By Jason Hall
If you haven’t heard of Reverend Horton Heat, you’ve been living under a rock. Reverend Horton Heat is the godfather of modern psychobilly. He and his band got their start in Dallas in 1985 and have been going non-stop since. They have released 11 albums and are currently working on their 12th.
The band is a traditional rockabilly trio featuring Reverend Horton Heat on guitars, Jimbo Wallace on standup bass, and Scott Churilla on drums. Their live shows are not to be missed. They have one of the most high energy concerts and they tour often. On January 11, they will be performing at Pappy and Harriet’s.
Coachella Valley Weekly: How did you get your start in music?
Reverend Horton Heat: “Well, I like blues. When I was young, there was a record store near my house that had a lot of blues. I got exposed to that. I got a guitar and tried learning blues guitar. That led me to my first band. It was a 50’s band. Then I started playing a lot of rock. In high school, I was in a band that got hired for a lot of things, and looking back on it, I was making a lot of money and knew I could make money playing music one way or another, so I just kept doing it.”
CVW: What lead you in the direction of rockabilly/psychobilly?
Reverend: “Like I said, I was a blues kid. I was learning Chuck Berry licks and Elvis licks. I would hang out with a lot of record collectors who had that stuff. They also had a lot of rockabilly. I started getting interested in that stuff and started collecting records and getting people to make cassette tapes of that stuff. Some of those records were already collector’s items back then so you’d have to find someone who had the record and hopefully they’d make a cassette for you. Also, I remember seeing The Cramps. I thought I was going to see a punk rock show, but it was The Cramps. They were playing songs like “The Way I Walk” by Jack Scott. It was old style rock n roll bit high energy. I thought ‘man, this whole blues and rockabilly thing can work in punk rock.’ Another band I saw who did that was The Blasters. They were even more straight on rockabilly. Psychobilly is really a European thing. I never thought of us as psychobilly, but we wrote “Psychobilly Freakout” which got widely accepted.”
CVW: How did you and Jimbo meet?
Reverend: “He was a Houston guy and I drove down there with my band. I had a bass player a few years before I met Jimbo. Jimbo came up on stage after the show and started slapping his bass and doing this double slap thing. I thought he was pretty cool and got his number. It wasn’t long after that my bass player quite, so I called Jimbo and drove down to Houston and got him to join my band.”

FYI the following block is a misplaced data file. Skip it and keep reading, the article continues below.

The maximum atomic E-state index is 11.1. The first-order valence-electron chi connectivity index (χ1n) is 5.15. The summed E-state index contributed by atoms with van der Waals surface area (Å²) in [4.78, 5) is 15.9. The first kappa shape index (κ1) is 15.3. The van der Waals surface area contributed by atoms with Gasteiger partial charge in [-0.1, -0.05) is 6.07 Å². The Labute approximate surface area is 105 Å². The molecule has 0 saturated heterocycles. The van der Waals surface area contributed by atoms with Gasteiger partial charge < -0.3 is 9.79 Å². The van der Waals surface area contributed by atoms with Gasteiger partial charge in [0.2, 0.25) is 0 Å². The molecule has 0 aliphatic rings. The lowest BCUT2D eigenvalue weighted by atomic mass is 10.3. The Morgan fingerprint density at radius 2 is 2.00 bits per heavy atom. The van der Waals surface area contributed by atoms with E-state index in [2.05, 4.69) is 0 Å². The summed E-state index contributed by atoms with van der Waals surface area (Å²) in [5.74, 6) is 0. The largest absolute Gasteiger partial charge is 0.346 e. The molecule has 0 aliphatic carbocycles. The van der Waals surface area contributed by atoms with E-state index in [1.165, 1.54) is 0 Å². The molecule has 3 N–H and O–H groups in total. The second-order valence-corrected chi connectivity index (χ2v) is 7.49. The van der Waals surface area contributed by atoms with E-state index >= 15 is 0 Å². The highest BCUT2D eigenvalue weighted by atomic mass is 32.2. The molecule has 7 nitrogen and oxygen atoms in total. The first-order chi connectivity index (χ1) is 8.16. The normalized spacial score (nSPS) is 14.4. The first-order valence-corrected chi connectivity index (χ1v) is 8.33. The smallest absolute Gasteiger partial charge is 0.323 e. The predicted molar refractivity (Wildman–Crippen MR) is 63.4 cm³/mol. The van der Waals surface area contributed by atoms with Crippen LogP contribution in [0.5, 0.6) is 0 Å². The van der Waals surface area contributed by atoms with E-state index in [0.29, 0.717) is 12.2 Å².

CVW: Standing on Jimbo’s bass is sort of a signature move of yours. Weren’t you worried about crushing it?
Reverend: “Ha Ha. Yeah! We kinda knew it would hold up though… watching all the videos of the old guys standing on them. We knew from watching Bill Hailey. The funny thing about that is that was definitely our signature move and we did it for so long. Then some guy said, ‘you know Jim, that stand on the bass thing, you’ve been doing it for so long. Don’t you think it’s time to stop that?’ I felt like maybe it was getting old. We stopped doing it and almost immediately, everybody is standing on their bass. So we quit doing it for 2 months, and felt like we needed to start again. We didn’t want people to take credit. We thought, ‘oh, they’re just copying us.’ In reality, all we were doing was copying Bill Hailey.”
CVW: In terms of gear, you use Gretsch guitars and amps. To me it sounds like these were made for your sound. Are they vintage or newer?
Reverend: “They’re newish. They started making a Reverend Horton Heat Gretsch in 2004. They sent me 4 of them and they’re really, really nice. Barring one little modification to the bridge, they’re great out of the box. The guy who winds the pickups makes them like Filtertron pickups would be wound. They guy who makes my amps tries to reproduce what an early Fender amp would sound like. The guy who made those Gretsch Executive amps makes Victoria amps and those are really good.”
CVW: Where is your favorite place to tour?
Reverend: “I pretty much like everywhere. I do have to say the West Coast is pretty fun because usually the weather is pretty nice and when you’re cooped up on a bus all day, you get a little weird. Some of the tours in the wintertime, we get cooped up. It’s always nice to get out and walk around. But the fans are great everywhere. It’s a wonderful thing. ”
CVW: You’ve played Pappy’s before. Can you explain the vibe of that place in your own words?
Reverend: “Yeah we’ve played once or twice at least. To me it feels like you’ve got a lot of people into rich music which is great. We have a blast there. There are a lot of people who like the same roots music that I like. The building is pretty cool. The whole place is cool. With Pioneertown it’s like playing outside of the Alamo or something. It’s like playing on the set of The Good, The Bad, and The Ugly.”
CVW: Your last release was in 2014. Any plans on recording a new album in the immediate future?
Reverend: “We’re working on one. We’ve got 9 or 10 tracks already cut. We had our drummer quit in the middle of all that, so it’s been a bit tough. It’s imminent. ”